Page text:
The International Boundary and Water Commission, United States and Mexico (IBWC), today held a ceremony to announce that IBWC Minute 328, “Sanitation Infrastructure Projects in San Diego, California – Tijuana, Baja California for Immediate Implementation and for Future Development,” has entered into force. The agreement outlines sanitation projects to be constructed in San Diego and Tijuana using $330 million dollars from the U.S. government and $144 million dollars from the Mexican government.
With this funding, projects are expected to be completed and operational by the end of 2027 that would result in a 50% reduction in the number of days of transboundary wastewater flow in the Tijuana River and an 80% reduction in the volume of untreated wastewater discharged to the Pacific Ocean six miles (10 kilometers) south of the border.
U.S. Commissioner Maria-Elena Giner and Mexican Commissioner Adriana Resendez announced the Minute’s entry into force at a ceremony at the Tijuana River National Estuarine Research Reserve in Imperial Beach, California. They were joined by U.S. Environmental Protection Agency (EPA) Deputy Assistant Administrator for the Office of Water Bruno Pigott, EPA Pacific Southwest Regional Administrator Martha Guzman, and Director of Engineering and Binational Water Issues for Mexico’s National Water Commission (CONAGUA) Jose Gutierrez, who marked the signing of a Statement of Intent between their two agencies to advance priority wastewater projects in the San Diego-Tijuana Region.
The Minute highlights a list of projects for implementation, including doubling the capacity of the South Bay International Wastewater Treatment Plant (SBIWTP) in the United States and constructing a new treatment plant in Mexico at San Antonio de los Buenos. With these two projects, the amount of Mexican sewage undergoing treatment in the region will increase by 43 million gallons per day (2,991 liters per second), reducing sewage in both the Tijuana River and the Pacific Ocean. Other projects include rehabilitation or replacement of deteriorated sewer lines and pump stations in Tijuana to reduce line breaks and pump failures that result in sewage spills.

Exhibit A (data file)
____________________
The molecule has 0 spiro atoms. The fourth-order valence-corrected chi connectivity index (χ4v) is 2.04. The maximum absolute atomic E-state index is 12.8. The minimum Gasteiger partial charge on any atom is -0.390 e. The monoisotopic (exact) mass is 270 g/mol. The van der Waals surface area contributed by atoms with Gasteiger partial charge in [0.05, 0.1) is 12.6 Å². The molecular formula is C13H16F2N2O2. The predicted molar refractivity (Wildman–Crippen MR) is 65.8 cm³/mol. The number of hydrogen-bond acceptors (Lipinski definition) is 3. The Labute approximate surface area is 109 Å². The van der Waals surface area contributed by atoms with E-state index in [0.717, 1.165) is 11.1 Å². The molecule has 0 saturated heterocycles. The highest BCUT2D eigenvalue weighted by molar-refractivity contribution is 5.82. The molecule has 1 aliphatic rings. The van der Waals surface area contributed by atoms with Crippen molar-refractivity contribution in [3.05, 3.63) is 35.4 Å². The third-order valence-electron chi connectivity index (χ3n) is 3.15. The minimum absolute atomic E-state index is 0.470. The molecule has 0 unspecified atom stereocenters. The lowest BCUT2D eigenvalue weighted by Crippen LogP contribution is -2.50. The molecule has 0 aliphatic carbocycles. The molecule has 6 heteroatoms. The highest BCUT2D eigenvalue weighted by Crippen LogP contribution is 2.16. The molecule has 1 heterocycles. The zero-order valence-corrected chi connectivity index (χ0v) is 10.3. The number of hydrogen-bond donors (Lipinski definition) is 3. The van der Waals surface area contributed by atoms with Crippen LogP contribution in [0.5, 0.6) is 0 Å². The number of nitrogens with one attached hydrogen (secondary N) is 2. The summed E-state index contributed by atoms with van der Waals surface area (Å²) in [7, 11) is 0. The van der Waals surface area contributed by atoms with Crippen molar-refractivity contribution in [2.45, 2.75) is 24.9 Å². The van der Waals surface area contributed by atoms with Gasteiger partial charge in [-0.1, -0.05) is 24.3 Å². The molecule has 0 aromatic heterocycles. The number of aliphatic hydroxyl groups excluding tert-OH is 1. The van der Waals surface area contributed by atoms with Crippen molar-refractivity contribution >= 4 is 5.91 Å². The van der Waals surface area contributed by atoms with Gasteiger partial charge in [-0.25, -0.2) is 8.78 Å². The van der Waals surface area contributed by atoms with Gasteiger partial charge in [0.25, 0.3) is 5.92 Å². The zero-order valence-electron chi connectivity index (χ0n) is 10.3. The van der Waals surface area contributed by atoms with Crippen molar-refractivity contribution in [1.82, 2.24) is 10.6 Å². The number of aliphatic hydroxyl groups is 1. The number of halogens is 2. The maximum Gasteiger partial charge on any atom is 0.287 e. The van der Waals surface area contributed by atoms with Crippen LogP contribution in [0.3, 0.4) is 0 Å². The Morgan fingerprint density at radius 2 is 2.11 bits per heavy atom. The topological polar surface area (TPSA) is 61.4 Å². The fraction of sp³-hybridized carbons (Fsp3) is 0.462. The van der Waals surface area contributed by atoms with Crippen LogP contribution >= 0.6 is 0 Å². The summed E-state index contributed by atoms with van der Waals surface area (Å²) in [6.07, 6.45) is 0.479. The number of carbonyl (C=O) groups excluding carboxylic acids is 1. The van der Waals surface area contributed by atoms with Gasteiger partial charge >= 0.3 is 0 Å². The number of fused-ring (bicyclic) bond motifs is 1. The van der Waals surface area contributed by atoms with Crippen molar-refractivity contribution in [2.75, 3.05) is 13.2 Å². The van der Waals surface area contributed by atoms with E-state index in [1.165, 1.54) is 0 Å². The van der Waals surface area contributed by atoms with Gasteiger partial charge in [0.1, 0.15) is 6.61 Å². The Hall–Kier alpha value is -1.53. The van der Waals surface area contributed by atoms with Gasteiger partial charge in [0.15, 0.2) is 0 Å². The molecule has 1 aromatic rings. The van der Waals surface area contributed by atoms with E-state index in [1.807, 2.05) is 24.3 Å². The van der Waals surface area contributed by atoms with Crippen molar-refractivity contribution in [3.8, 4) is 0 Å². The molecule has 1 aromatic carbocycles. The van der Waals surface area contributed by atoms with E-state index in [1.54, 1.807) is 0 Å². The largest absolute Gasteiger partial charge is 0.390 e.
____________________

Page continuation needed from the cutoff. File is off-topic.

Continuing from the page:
“Minute 328 marks a key milestone in our effort to improve conditions in the Tijuana River Valley in partnership with EPA,” said Commissioner Giner. “Their Statement of Intent coupled with this Minute will provide continuity over time. Once these projects are completed, residents on both sides of the border will have a healthier, cleaner environment for years to come.”
Mexican Commissioner Adriana Resendez noted, “These efforts are expected to address a need that has prevailed for many years in the communities of San Diego-Tijuana, to solve the problem of transboundary wastewater that impacts the water quality of the region’s beaches and that also constitutes a threat to the public health of residents in the area.” She emphasized the IBWC’s efforts over the years to address this problem in accordance with the provisions of the 1944 Water Treaty.
“We have more urgency than ever to upgrade the infrastructure needed to stop the cross-border pollution that burdens communities in the region,” said EPA Regional Administrator Guzman. “Today’s commitments finalize the binational agreement to fund the comprehensive set of projects that will thwart the pollution harming these communities and Tijuana River Valley ecosystems.”
CONAGUA’s Director of Engineering and Binational Water Issues, Jose Gutierrez, expressed that these efforts reflect the Government of Mexico’s interest in addressing problems that have afflicted the region for many years, such as sanitation and comprehensive water management in the Tijuana River Basin. “These projects will undoubtedly improve the quality of life of residents on both sides of the border.” He added that they will also contribute to compliance with IBWC Minute 320, whose fundamental objective is to achieve binational cooperation on border issues in this important basin.
The IBWC is responsible for applying the boundary and water treaties between the two countries and settling differences that arise in the application of the treaties. The U.S. Section of the IBWC operates the SBIWTP.
Source: U.S. Environmental Protection Agency